This difference will affect the quality of the relationship on all levels. While the “child” and the “servant” may be doing the same actions technically, there is a tremendous difference in the nature, quality and impact of an action if it is done out of love and desire, or because one feels compelled to do it.
These prototypes-the “child” and the “servant”-exist in all relationships: in a marriage, in the family, in the workplace, etc. There can even be a child who in his feelings and actions towards his parents more resembles a servant, or a servant whose service of his master is suffused with a child-like love and desire.
In our lives as Jews and our relationship with G-d there are also these two prototypes. Our Jewishness can be the Jewishness of a “servant”-one who has no choice in the matter and simply accepts the fact that this is what he is and these are what his duties are. Or we can be “children” of G-d who rejoice in their role, who desire it and celebrate it and revel in it.
The “spirit of Esau” with which we all grapple is our own material self. It’s the part of us that just wants to be like everyone else-make a living and get through life with the least hassle possible. It’s the part of us that “accepts” our Jewishness as something that’s been imposed on us: we do our bit, but without the love, joy and desire that comes from doing something we truly want to do.
This is our “Jacob” personality-the self that’s still locked in the struggle with the spirit of Esau. But we each have our moments of triumph over the angel of materialism and apathy. Moments when we rise to our “Israel” self-the self that rejoices in our relationship with G-d and our special G-d-given role as Jews. Times when we experience a mitzvah not as a duty, but as an act of love and personal fulfillment.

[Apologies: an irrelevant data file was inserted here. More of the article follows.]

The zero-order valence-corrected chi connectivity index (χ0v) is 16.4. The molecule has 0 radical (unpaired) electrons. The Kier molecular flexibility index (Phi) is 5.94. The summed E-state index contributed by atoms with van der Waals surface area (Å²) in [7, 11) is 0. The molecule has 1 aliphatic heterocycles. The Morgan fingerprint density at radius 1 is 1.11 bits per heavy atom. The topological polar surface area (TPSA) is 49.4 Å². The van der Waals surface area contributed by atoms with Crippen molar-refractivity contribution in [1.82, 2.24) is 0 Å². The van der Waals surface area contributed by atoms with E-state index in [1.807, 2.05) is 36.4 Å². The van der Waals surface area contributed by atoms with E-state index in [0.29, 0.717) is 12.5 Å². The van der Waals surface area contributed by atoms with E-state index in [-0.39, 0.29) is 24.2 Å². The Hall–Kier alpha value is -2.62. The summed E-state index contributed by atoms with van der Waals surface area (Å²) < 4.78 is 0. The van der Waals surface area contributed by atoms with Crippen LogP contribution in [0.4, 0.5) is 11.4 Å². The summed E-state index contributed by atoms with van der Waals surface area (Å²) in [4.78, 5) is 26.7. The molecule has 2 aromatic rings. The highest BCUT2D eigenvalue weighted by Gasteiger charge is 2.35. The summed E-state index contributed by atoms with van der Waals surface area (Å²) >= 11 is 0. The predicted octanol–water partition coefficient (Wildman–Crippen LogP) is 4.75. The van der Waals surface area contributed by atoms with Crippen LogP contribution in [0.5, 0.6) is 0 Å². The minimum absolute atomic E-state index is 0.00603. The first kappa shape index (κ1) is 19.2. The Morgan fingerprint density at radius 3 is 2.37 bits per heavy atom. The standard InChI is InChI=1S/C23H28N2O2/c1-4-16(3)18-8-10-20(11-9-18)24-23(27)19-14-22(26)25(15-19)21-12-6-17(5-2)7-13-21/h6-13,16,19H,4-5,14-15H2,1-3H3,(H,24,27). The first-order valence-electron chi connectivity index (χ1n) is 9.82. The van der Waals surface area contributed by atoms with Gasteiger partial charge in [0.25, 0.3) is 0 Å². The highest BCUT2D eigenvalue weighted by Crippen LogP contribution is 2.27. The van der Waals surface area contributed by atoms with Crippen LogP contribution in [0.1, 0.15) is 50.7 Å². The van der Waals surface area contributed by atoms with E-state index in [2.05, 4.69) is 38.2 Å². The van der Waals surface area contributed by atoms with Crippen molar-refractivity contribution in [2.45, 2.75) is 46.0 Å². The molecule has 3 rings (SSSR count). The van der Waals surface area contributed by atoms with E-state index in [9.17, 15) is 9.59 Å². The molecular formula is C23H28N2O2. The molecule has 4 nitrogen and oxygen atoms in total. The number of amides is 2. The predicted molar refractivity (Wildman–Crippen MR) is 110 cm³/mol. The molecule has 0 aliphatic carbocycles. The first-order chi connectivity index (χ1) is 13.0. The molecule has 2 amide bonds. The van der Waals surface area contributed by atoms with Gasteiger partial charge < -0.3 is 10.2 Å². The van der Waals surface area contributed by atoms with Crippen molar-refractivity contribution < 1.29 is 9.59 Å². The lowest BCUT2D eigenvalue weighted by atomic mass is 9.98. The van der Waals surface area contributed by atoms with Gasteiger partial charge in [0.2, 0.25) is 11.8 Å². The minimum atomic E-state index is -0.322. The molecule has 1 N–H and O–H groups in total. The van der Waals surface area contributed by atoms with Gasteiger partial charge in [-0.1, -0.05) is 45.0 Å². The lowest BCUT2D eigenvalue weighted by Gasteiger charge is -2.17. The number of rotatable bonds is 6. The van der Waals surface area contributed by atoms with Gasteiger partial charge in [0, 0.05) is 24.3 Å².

But the Torah knows that it’s not simply a matter of defeating the angel and “graduating” from our Jacob personality to our Israel self. Rather, we remain both Jacob and Israel, alternating between these two modes of our Jewishness. Some of us may be Jacobs most of the time, while in others the Israel self predominates. But in truth, we each have our Israel moments, as well as the times that we regress to the Jacob mode.
That is why, even after Jacob defeats the angel and acquires the name “Israel,” the Torah continues to call him-and us-by both names. The message is twofold: firstly, that G-d continues to value our Jacob self as well, cherishing every good deed we do, even-and perhaps especially-when we lack the joy and desire and need to force ourselves to do our duty; and secondly, that the opportunity is always there to access our inner Israel, and experience the joy and fulfillment that comes from desiring and rejoicing in who and what we are and our mission in life.
Based on the teachings of the Lubavitcher Rebbe, of righteous memory
What a big weekend for Adat Reyim! On Sunday night the choir is participating in a special musical program at Swarthmore to commemorate the 75th anniversary of Krystallnacht, the night of broken glass which occurred in Germany in 1938 at this time of year and was one of the earlier events that led to the Holocaust. I hope that you will try to attend this meaningful program.
We also want to thank all the veterans who have made a difference in our lives by serving our country and keeping us safe. We are grateful this Veteran’s Day weekend for your efforts and for your sacrifice.